Arona dims the lights to protect important species of bird
Arona council is to take exceptional measures to help protect a threatened species of seabird whose young are often dazzled by light and lose their lives.
The shearwater is consi-dered so important that the authority has pledged to turn off the lights of sports centres at 10pm and reduce the intensity of lights in commercial areas at night.
A campaign is also being launched to explain to people about the risks baby shear-waters face, what to do if they find an injured bird and how they can help gene-rally.
Figures show that Arona registers the greatest number of dead baby shearwaters during this time of year when they leave their nests and try to head out to sea. More than 600 became disorientated by lights in 2016, particularly in the tourist zones, and suffered a fall.
The Cinderella Shearwater (Calonectris diomedea) appears in the Red Book of the Birds of Spain as vulnerable and, in the National Catalogue of Threatened Species, as “of special interest”.
This species, which only goes to the coast to reproduce, has chosen the Canary Islands as a breeding place and, specifically, in the cliffs, ravines and central areas of all of Tenerife, with outstanding breeding colonies in the sout-hern areas.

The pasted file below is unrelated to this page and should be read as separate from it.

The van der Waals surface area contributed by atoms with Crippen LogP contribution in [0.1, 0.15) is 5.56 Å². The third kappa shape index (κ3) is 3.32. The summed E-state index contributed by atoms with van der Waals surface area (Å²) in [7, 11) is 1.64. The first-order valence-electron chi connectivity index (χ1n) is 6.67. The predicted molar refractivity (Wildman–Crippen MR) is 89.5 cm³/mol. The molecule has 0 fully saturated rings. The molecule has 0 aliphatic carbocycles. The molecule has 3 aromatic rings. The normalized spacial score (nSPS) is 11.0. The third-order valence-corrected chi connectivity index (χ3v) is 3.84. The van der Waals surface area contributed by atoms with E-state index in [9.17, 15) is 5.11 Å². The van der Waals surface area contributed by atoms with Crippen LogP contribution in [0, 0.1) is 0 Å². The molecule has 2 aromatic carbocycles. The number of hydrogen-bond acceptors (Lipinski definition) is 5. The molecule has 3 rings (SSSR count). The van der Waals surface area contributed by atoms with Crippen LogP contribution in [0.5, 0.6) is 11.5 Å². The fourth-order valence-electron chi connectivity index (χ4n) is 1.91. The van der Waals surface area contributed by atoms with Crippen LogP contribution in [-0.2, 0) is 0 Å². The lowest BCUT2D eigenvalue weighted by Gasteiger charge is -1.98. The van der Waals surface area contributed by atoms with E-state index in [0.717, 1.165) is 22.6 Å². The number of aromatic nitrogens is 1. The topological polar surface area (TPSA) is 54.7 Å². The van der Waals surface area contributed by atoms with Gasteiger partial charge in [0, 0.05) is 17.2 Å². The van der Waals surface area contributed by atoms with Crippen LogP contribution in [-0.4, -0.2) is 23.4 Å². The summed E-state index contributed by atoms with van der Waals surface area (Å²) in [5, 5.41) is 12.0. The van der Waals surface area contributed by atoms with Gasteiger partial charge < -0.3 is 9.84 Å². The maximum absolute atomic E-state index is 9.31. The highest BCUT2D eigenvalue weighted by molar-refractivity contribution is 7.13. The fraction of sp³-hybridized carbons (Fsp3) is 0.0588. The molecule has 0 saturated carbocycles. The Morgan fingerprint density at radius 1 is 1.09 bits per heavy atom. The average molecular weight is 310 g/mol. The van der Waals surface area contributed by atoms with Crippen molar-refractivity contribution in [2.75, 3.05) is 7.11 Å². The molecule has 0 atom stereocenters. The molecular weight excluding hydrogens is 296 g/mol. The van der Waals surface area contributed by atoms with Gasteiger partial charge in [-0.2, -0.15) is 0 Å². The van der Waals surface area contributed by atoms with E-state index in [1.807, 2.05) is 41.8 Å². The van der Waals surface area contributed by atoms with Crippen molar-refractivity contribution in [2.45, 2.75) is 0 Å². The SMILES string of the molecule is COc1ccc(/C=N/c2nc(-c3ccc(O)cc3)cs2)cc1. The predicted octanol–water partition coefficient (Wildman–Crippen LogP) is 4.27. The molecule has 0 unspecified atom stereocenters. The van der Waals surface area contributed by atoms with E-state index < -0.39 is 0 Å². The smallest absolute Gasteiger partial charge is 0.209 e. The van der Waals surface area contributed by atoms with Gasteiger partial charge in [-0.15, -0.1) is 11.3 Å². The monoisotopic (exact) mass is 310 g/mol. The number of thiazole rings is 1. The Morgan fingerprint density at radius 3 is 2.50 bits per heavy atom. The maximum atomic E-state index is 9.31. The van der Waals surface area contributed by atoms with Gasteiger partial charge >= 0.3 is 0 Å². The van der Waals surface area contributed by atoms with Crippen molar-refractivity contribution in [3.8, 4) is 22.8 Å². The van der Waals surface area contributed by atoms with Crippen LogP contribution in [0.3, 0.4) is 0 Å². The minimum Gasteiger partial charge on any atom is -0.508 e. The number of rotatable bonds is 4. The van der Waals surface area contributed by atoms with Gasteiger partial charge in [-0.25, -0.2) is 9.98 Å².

The species is most vulnerable in October and Novem-ber and when they fall, they are either never found, run over, attacked by dogs and cats or die due to lack of food.
Eighty per cent of the juveniles that fall dazzled in Tenerife are in Arona, Adeje, Guía de Isora and Santiago del Teide, coinciding with the coastal areas and tourist centres.
Arona’s environment councillor Yurena Garcia said there was a high level of under-standing in the municipality thanks to previous awareness campaigns but she stressed more could still be done.
To this end during this prime period, the intensity of the lights in the tourist and commercial areas will be reduced by 40 per cent from midnight.
Various training days have been held with represen-tatives of the tourist sector and a meeting held with hotels. Posters in English and Spanish are being put up to help explain the situation to clients.
The council is turning off the lights of sports centres and football fields in the municipality, including the Antonio Dominguez Stadium and its annex, from 10pm.
So what should be done if a wounded shearwater is found or on the ground? The first thing is to put it in a box with holes, do not give it food or water and call 112, where you will be advised of the site to deliver the bird to or send someone to pick it up. It can also be delivered directly to the Local Police or Civil Protection. Staff from the La Tahonilla Wildlife Recovery Centre will pick up the bird and transfer it to the centre for a veterinary review.